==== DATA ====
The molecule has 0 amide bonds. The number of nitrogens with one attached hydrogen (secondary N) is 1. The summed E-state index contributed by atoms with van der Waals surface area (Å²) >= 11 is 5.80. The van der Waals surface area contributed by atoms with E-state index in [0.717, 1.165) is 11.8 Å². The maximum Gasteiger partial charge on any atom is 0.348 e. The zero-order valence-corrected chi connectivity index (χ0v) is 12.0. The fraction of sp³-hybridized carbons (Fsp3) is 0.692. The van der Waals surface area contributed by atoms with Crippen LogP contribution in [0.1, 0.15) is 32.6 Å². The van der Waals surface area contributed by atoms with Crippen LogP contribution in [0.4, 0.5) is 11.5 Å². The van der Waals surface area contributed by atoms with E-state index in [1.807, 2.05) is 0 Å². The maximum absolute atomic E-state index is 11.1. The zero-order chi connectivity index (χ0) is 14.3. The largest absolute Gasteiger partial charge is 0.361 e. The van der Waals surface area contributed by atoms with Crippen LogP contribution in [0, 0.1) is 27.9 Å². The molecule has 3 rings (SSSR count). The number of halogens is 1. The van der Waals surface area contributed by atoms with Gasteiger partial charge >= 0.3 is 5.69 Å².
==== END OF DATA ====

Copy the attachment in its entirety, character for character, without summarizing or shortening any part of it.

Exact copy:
The molecule has 0 amide bonds. The number of nitrogens with one attached hydrogen (secondary N) is 1. The summed E-state index contributed by atoms with van der Waals surface area (Å²) >= 11 is 5.80. The van der Waals surface area contributed by atoms with E-state index in [0.717, 1.165) is 11.8 Å². The maximum Gasteiger partial charge on any atom is 0.348 e. The zero-order valence-corrected chi connectivity index (χ0v) is 12.0. The fraction of sp³-hybridized carbons (Fsp3) is 0.692. The van der Waals surface area contributed by atoms with Crippen LogP contribution in [0.1, 0.15) is 32.6 Å². The van der Waals surface area contributed by atoms with Crippen LogP contribution in [0.4, 0.5) is 11.5 Å². The van der Waals surface area contributed by atoms with E-state index in [1.807, 2.05) is 0 Å². The maximum absolute atomic E-state index is 11.1. The zero-order chi connectivity index (χ0) is 14.3. The largest absolute Gasteiger partial charge is 0.361 e. The van der Waals surface area contributed by atoms with Crippen LogP contribution in [0, 0.1) is 27.9 Å². The molecule has 3 rings (SSSR count). The number of halogens is 1. The van der Waals surface area contributed by atoms with Gasteiger partial charge >= 0.3 is 5.69 Å².